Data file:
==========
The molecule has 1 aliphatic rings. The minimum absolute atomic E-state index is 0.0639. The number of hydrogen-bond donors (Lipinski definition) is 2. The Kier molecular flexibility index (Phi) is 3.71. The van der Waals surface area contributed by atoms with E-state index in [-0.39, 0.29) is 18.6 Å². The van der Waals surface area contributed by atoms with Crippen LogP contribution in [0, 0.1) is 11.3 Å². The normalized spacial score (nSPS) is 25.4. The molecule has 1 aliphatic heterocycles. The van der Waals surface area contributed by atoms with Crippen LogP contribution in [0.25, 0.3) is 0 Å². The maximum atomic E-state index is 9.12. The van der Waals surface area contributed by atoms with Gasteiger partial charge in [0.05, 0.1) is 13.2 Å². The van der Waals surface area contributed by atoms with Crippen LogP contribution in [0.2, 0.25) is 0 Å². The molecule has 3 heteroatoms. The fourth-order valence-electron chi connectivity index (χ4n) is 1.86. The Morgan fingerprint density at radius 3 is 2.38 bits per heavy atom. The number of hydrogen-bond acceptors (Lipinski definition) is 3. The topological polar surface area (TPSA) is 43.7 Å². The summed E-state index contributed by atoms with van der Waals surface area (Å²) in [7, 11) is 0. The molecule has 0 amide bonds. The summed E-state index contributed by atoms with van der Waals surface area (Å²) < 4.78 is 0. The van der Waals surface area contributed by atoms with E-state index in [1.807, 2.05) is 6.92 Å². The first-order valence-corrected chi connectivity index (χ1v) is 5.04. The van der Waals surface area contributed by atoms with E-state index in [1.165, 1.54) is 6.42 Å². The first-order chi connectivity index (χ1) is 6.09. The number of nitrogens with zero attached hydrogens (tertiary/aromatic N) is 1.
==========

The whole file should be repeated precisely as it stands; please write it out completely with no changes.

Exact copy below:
The molecule has 1 aliphatic rings. The minimum absolute atomic E-state index is 0.0639. The number of hydrogen-bond donors (Lipinski definition) is 2. The Kier molecular flexibility index (Phi) is 3.71. The van der Waals surface area contributed by atoms with E-state index in [-0.39, 0.29) is 18.6 Å². The van der Waals surface area contributed by atoms with Crippen LogP contribution in [0, 0.1) is 11.3 Å². The normalized spacial score (nSPS) is 25.4. The molecule has 1 aliphatic heterocycles. The van der Waals surface area contributed by atoms with Crippen LogP contribution in [0.25, 0.3) is 0 Å². The maximum atomic E-state index is 9.12. The van der Waals surface area contributed by atoms with Gasteiger partial charge in [0.05, 0.1) is 13.2 Å². The van der Waals surface area contributed by atoms with Crippen LogP contribution in [0.2, 0.25) is 0 Å². The molecule has 3 heteroatoms. The fourth-order valence-electron chi connectivity index (χ4n) is 1.86. The Morgan fingerprint density at radius 3 is 2.38 bits per heavy atom. The number of hydrogen-bond acceptors (Lipinski definition) is 3. The topological polar surface area (TPSA) is 43.7 Å². The summed E-state index contributed by atoms with van der Waals surface area (Å²) in [7, 11) is 0. The molecule has 0 amide bonds. The summed E-state index contributed by atoms with van der Waals surface area (Å²) < 4.78 is 0. The van der Waals surface area contributed by atoms with E-state index in [1.807, 2.05) is 6.92 Å². The first-order valence-corrected chi connectivity index (χ1v) is 5.04. The van der Waals surface area contributed by atoms with E-state index in [1.165, 1.54) is 6.42 Å². The first-order chi connectivity index (χ1) is 6.09. The number of nitrogens with zero attached hydrogens (tertiary/aromatic N) is 1.